"Kusina" = Kitchen; "Manang" = older sister

A Filipina's unabashed chronicle of her adaptations in the American kitchen. Includes step-by-step photos on how to make pan de sal, ensaymada, pan de coco, siopao, hopia, pandelimon, pianono, atsara, crema de fruta,etc., and if you are lucky, you will find videos too!

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Friday, April 03, 2009

Basic Muffin Recipe

I have always been intrigued by the muffins I see in stores -- the ones with high domes/peaks....I have always wondered how that is achieved, whether that depends on the recipe or the oven temperature or the placement of pan in the oven. Well, I started the quest for the answer by using a basic muffin recipe. I finally learned the secret to making nice domes of muffins: preheating the oven to high heat, which creates an effect akin to "golpe de gulat" as we would refer to it in the Philippines. As soon as the muffin pan is placed inside the oven, the temp is dropped down to the right temp (which will not burn the muffins's exterior and leave the center underbaked). Next thing I will experiment on is whether I could do the same trick with my favorite blueberry muffin recipe.

I did use the King Arthur recipe just to experience for myself whether the trick they taught there was for real, which it was. But Wena also has an almost the same recipe, only with more oil, which also helps with prolonging shelf life and accounts for the tenderness, although we probably can experiment adding mashed sweet potato or regular potato, or some sweet sticky rice flour or tapioca flour to see how these affect the tenderness. I knew at some point in my childhood life, my Tatay experimented with adding grated kamoteng-kahoy (cassava) that he harvested from our backyard, into his basic muffin recipe which he used for his version of cheese cupcakes (which was basically muffins with grated cheese on top), and I liked the outcome better than the original; more moist and tender.

The beauty of having a basic recipe is the many variations you can try, as suggested by KAF. I found the plain one not sweet enough, and was thinking of maybe experimenting with adding colored sugar crystals on top at the last minutes of baking, aside from using chocolate chips, or sweet fruits, nuts.

For purposes of keeping the recipe easy to find here, I am copying and pasting here the recipe from KAF.
2 cups Unbleached All-Purpose Flour
1/2 cup sugar
1/2 teaspoon salt
1 tablespoon baking powder
1 cup milk
1/4 cup vegetable oil or softened butter (optional)*
2 large eggs

*If you leave the oil out, you can reduce the calories in your muffins by about 30%; the flavor will still be excellent, but muffins won't be quite as tender, and won't keep as well should you happen to have any left over.

(I added blueberries in half of my batter; I just sprinkled them with some flour to help them be uniformly distributed.)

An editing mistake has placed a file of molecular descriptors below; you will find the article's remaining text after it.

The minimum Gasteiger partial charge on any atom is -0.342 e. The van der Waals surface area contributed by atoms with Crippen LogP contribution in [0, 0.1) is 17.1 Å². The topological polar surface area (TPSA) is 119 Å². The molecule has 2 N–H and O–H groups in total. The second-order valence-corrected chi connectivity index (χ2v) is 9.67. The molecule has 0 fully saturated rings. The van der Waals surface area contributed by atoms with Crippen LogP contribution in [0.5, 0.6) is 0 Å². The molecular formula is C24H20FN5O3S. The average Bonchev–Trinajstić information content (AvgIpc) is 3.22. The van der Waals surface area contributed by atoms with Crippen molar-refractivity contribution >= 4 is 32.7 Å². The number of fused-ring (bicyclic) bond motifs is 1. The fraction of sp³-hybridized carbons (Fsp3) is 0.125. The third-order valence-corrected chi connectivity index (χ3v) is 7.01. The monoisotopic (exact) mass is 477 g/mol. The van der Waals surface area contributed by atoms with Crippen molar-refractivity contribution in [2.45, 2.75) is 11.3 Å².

Preheat your oven to 500°F.

Blend together the dry ingredients as long and as vigorously as you want. If you use a little whole wheat flour in your mixture, it's easy to tell when everything is thoroughly mixed.

Beat the liquid ingredients together -- milk, oil or butter, and eggs -- until they are light. If you have a 2-cup liquid measure (one with a lip above the 2-cup mark) it makes mixing the liquid ingredients very easy. Most eggbeaters will fit right in the cup, so you can use it both as a measure, and as a small mixing bowl.

Pour wet ingredients into dry ingredients. Take a fork or wire whisk and blend the two for 20 seconds -- no more! The secret to light and tender muffins lies in this final blending. It's OK if you've left some lumps that look as if they want more stirring; they really don't. So, no matter how hard it is, resist the impulse.

Fill cups of a lightly greased muffin tin two-thirds to three-quarters full. Place muffins in the oven and immediately drop temperature to 400°F*. Bake for 15 to 20 minutes, or until muffins test done. Yield: 12 muffins, 24 mini-muffins, or six "crown" muffins.

*When you put muffins in a very hot oven and immediately drop the temperature, you help create the high peaks that make them so appealing.

Nutrition information per serving (1 muffin, 63 g): 161 cal, 6 g fat, 4 g protein, 16 g complex carbohydrates, 8 g sugar, 1 g fiber, 47 mg cholesterol, 217 mg sodium, 66 mg potassium, 1 mg iron, 124 mg calcium, 72 mg phosphorus.
More tips can be found at KAF's basic muffin recipe page.
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  1. Thanks for a great tip about achieving that high muffin top! 8-)

  2. Manang,
    Great tips. You really are a pro! Love the way you go into detail. Must be your dad's legacy back home.
    I always baked muffins but never with that kind of "crown". Now I'll give it a try. I giggled when you mentioned golpe de gulat.
    sharon (not sarah, by the way)

  3. now i will have to test this myself too what with my obsession with making the best muffin:)


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